Big Food flouts labelling laws yet no one cares


Where do I begin? Misleading health claims, questionable ingredient lists, new nutrition labelling regulations with meaningless deadlines and questionable enforcement practices – this post is about all of the above.

Agropur, the largest dairy company/ cooperative in the country by sales, is behind this ridiculousness with their Nano line of yogurt from iÖGO.  I was sent a sample to try and immediately upon opening the box, the red flags started waving.

The “No Refined Sugar Added” claim on the label was a shocker.

There is no such health claim in Canada and putting it on the package is a flagrant breach of labelling regulations. I did check with the Canadian Food Inspection Agency (CFIA) to confirm this. (More on that later).

But I also contacted NATA PR, the company that had sent me the product to see what they would say. I told them I had not seen this claim as one that is permitted by labelling regulations and I asked if it was a claim that was allowed.

Agropur did a lot of research and development for this product as well as a lot of research for this label. This mention states that there is no refined sugar added in the yoghurt. The only sugar is coming from the fruits.“, said Elisabeth Bruyère of NATA PR.

But according to the ingredient list, the main sources of sweetener were not whole fruits, but fruit juice concentrate. According to Health Canada’s labelling laws, though, fruit juice concentrates are to be listed together with other sweeteners in brackets following the word sugar. As ingredients are listed in descending order by amount, listing sugars grouped together results in the ingredient list reflecting how much sugar is really in a product. The diagram below shows the way new labels should list sugars.

But check out the Nano ingredient list. Do you see sugar listed?

Now it’s true that while the new regulations were introduced in December, 2016, Health Canada, in a release the following summer stated, “The food industry has a transition period of 5 years to make these changes. This means that you might start seeing new food labels as early as 2017.” That was supposed to end in December, 2021, but that transitional period has now been extended until December, 2022.

Really? Six years for label changes? Six years for transitioning? Does this deadline really mean anything? Fat chance companies will roll out new labels one second before they have to. Why not make the transition period only for existing products?

As well, according to my understanding, a transitional period would be one that allows a company to change their old labels to comply with the new regs. Introducing a new line of products using the old regulations, to me, is not a transition. Yet Agropur, who researched this well, launched this line of yogurts in 2018.

Why bring out a new line of products using old label formats that were misleading?

Do I really need to answer that?

Then we get to enforcement practices – or should I say, the lack of enforcement practices. Now I do have to say that when there is a food safety or allergy risk, the CFIA does act quickly but they are also charged with enforcing nutrition labelling regulations. You might think that this would mean that if they were notified of flagrant breaches that they would take action.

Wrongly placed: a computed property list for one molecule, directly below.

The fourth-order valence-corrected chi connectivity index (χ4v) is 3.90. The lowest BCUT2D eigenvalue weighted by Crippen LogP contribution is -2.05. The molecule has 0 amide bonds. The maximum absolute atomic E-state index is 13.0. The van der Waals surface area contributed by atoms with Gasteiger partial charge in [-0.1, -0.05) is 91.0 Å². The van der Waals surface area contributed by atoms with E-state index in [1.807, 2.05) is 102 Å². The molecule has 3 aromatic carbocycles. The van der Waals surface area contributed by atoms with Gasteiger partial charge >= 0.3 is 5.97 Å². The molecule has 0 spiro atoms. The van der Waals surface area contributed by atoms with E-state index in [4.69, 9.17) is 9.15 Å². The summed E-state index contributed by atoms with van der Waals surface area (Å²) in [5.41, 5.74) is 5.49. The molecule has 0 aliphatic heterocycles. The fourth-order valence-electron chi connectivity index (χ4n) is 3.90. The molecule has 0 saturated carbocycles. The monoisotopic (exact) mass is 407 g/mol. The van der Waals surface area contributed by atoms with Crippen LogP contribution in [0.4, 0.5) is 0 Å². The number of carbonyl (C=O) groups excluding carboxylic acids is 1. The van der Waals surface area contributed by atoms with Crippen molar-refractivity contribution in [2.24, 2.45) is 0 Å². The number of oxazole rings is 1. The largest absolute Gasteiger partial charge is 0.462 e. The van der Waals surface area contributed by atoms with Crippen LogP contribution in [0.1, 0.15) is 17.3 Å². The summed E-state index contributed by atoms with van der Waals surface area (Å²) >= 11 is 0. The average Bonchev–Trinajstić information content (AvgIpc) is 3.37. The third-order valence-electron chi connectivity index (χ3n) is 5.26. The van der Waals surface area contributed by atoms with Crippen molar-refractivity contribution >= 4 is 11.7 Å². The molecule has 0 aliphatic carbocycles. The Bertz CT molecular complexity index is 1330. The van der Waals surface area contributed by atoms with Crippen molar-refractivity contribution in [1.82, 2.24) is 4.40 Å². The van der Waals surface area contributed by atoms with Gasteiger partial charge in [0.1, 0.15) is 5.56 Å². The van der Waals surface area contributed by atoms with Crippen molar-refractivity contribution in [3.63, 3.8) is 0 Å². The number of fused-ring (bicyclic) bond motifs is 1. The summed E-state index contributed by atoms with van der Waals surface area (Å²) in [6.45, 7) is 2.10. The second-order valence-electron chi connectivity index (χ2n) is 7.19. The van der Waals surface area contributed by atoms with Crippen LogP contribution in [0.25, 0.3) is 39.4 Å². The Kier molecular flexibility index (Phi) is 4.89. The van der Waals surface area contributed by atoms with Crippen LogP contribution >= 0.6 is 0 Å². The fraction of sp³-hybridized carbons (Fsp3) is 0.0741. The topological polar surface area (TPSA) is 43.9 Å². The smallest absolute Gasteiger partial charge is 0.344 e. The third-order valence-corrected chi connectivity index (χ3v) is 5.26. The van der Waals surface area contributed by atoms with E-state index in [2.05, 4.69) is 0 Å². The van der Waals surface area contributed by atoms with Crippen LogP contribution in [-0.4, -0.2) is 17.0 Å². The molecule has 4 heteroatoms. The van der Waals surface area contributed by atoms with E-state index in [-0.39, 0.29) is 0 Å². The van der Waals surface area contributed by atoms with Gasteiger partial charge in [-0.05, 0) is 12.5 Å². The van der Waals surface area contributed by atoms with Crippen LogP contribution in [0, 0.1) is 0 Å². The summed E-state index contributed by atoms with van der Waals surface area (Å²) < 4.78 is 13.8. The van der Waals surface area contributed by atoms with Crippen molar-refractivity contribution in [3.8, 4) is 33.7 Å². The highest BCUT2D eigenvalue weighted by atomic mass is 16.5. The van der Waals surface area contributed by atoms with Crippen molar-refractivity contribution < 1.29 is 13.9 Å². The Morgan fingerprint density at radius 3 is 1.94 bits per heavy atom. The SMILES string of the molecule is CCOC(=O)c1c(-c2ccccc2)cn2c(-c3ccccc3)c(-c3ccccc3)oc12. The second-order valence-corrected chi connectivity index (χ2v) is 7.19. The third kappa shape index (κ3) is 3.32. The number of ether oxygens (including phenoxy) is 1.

But you would be wrong.

Instead the CFIA directs you to find a local office where you, as an individual citizen, would file a complaint. This would then be sent on to an inspector who would follow it up. The issue would then be resolved at some point – who knows when – and you would be informed that the complaint/issue had been resolved. Due to privacy concerns, you would have to file an Access to Information and Privacy request to find out the details of what took place.

I’ve done it a number of times over the years.

I am baffled, though. Why are there not protocols in place that when companies knowingly violate food labelling laws there is action taken and that the companies pay for their violations? Why spend so much time and money on these regulations when the enforcement policies are simply a joke?

Health Canada, isn’t it time that the food industry stops calling the shots?

Have you ever come across questionable food labels? Have you ever filed a complaint with the CFIA? Please share in the comment section below.

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Categories: Children's Health, Rosie's Rants

Author:Rosie Schwartz

Rosie Schwartz is a Toronto-based consulting dietitian and writer.

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2 Comments on “Big Food flouts labelling laws yet no one cares”

  1. Jennifer
    February 20, 2019 at 10:02 am #

    Very interesting. I’m happy that you are catching these things. Unbelievable that you need to file an access to information request to find out results of an inquiry

    Not that I would ever buy this product but just curious to know what is the total sugars in it, my plain Astro Balkan has 3 grams, just from the milk I assume. I have never understood the appeal, of “fruit” yogurts, so sweet and so little fruit

  2. February 20, 2019 at 10:46 am #

    Thanks, Jennifer! I agree that I shouldn’t need to request information about the outcome. Flagrant violations, such as health claims like this, should be acted on by the government in a speedy fashion. It shouldn’t be up to individual consumers to ensure compliance to labelling laws. It’ nothing less than ridiculous! As for the sugar content, this yogurt provides 11 grams per 3/4 cup serving- that’s 2 teaspoons more than your plain.

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